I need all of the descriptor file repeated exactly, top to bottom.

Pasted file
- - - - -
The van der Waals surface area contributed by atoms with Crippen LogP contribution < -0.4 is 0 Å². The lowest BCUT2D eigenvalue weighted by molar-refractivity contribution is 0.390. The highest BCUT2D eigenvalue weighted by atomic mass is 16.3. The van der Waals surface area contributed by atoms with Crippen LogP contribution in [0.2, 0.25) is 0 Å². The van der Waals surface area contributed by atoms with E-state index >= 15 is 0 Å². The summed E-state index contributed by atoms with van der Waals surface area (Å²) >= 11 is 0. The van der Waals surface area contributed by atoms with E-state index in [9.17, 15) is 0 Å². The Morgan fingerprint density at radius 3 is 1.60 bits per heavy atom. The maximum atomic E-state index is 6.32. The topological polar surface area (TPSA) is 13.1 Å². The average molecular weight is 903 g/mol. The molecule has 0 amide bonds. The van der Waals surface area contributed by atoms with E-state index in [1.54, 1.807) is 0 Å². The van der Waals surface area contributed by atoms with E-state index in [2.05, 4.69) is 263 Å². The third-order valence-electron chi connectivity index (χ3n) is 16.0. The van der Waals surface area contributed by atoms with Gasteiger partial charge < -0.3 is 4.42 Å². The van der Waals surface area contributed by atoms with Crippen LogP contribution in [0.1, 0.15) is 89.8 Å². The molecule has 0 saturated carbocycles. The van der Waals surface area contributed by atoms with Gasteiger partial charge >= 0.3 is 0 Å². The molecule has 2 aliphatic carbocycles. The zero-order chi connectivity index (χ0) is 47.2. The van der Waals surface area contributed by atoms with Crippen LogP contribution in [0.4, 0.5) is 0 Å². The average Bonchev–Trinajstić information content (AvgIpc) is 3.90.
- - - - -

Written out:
The van der Waals surface area contributed by atoms with Crippen LogP contribution < -0.4 is 0 Å². The lowest BCUT2D eigenvalue weighted by molar-refractivity contribution is 0.390. The highest BCUT2D eigenvalue weighted by atomic mass is 16.3. The van der Waals surface area contributed by atoms with Crippen LogP contribution in [0.2, 0.25) is 0 Å². The van der Waals surface area contributed by atoms with E-state index >= 15 is 0 Å². The summed E-state index contributed by atoms with van der Waals surface area (Å²) >= 11 is 0. The van der Waals surface area contributed by atoms with E-state index in [9.17, 15) is 0 Å². The Morgan fingerprint density at radius 3 is 1.60 bits per heavy atom. The maximum atomic E-state index is 6.32. The topological polar surface area (TPSA) is 13.1 Å². The average molecular weight is 903 g/mol. The molecule has 0 amide bonds. The van der Waals surface area contributed by atoms with E-state index in [1.54, 1.807) is 0 Å². The van der Waals surface area contributed by atoms with E-state index in [2.05, 4.69) is 263 Å². The third-order valence-electron chi connectivity index (χ3n) is 16.0. The van der Waals surface area contributed by atoms with Gasteiger partial charge < -0.3 is 4.42 Å². The van der Waals surface area contributed by atoms with Crippen LogP contribution in [0.1, 0.15) is 89.8 Å². The molecule has 0 saturated carbocycles. The van der Waals surface area contributed by atoms with Gasteiger partial charge >= 0.3 is 0 Å². The molecule has 2 aliphatic carbocycles. The zero-order chi connectivity index (χ0) is 47.2. The van der Waals surface area contributed by atoms with Crippen LogP contribution in [0.4, 0.5) is 0 Å². The average Bonchev–Trinajstić information content (AvgIpc) is 3.90.